The Process
by Michael Keshigian


He felt as if he were born
to the sawdust and nails
of writing, working daily
in hours of solitude
to construct an architecture
which at times
seemed like a pointless task,
devoid of shelter for any dweller,
a paper house
easily toppled in a stray breeze.
On many afternoons,
following scrutiny
from the many inspectors,
he abandoned the work,
meandered outdoors
to view the project from afar,
somewhat defeated yet relieved
once he soaked his head
in the light of the sun
which cleansed the metaphors
from his brain,
allowing a bit of respite
while the half house collapsed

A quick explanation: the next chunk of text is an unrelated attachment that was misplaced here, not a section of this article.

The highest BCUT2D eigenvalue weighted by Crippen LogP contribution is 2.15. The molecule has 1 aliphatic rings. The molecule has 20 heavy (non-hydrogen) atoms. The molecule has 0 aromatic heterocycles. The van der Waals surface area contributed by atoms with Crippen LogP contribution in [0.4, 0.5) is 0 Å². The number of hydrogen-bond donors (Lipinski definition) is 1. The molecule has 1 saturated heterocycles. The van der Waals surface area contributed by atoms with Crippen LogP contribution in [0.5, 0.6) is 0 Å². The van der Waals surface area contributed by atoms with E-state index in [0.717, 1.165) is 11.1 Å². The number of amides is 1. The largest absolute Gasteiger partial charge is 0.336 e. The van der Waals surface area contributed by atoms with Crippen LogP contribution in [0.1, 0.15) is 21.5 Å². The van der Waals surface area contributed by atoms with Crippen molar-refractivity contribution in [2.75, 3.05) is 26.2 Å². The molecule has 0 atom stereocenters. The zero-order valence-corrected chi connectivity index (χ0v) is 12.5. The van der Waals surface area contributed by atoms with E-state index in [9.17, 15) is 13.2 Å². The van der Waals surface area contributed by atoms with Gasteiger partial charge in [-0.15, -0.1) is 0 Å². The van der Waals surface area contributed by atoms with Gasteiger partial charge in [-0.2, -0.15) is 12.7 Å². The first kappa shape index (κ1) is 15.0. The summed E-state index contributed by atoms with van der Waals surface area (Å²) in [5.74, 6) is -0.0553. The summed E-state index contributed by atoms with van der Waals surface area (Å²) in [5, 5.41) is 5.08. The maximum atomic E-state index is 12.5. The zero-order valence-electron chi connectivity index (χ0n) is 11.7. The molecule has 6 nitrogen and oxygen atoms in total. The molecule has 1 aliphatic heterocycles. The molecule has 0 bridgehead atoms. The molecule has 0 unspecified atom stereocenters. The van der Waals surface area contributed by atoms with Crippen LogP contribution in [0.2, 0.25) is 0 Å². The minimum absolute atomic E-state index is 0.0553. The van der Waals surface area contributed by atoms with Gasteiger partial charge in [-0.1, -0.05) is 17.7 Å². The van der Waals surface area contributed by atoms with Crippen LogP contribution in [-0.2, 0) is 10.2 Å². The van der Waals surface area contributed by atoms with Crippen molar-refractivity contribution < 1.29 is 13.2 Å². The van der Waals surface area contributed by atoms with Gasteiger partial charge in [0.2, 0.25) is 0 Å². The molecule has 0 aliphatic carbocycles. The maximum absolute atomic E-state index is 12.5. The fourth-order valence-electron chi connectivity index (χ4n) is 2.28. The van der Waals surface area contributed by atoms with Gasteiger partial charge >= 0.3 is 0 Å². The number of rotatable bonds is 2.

amid the sigh of another examiner.
He could hear the creaks of settling rubble.
Fallen walls, once separated
by nouns and verbs,
were now splintered by light
in puffs of dust,
carried off with a gust,
floating until an optional blueprint
penciled in his head,
a new rhythm of nails
that bonded another design
with an alternate configuration
for approval.






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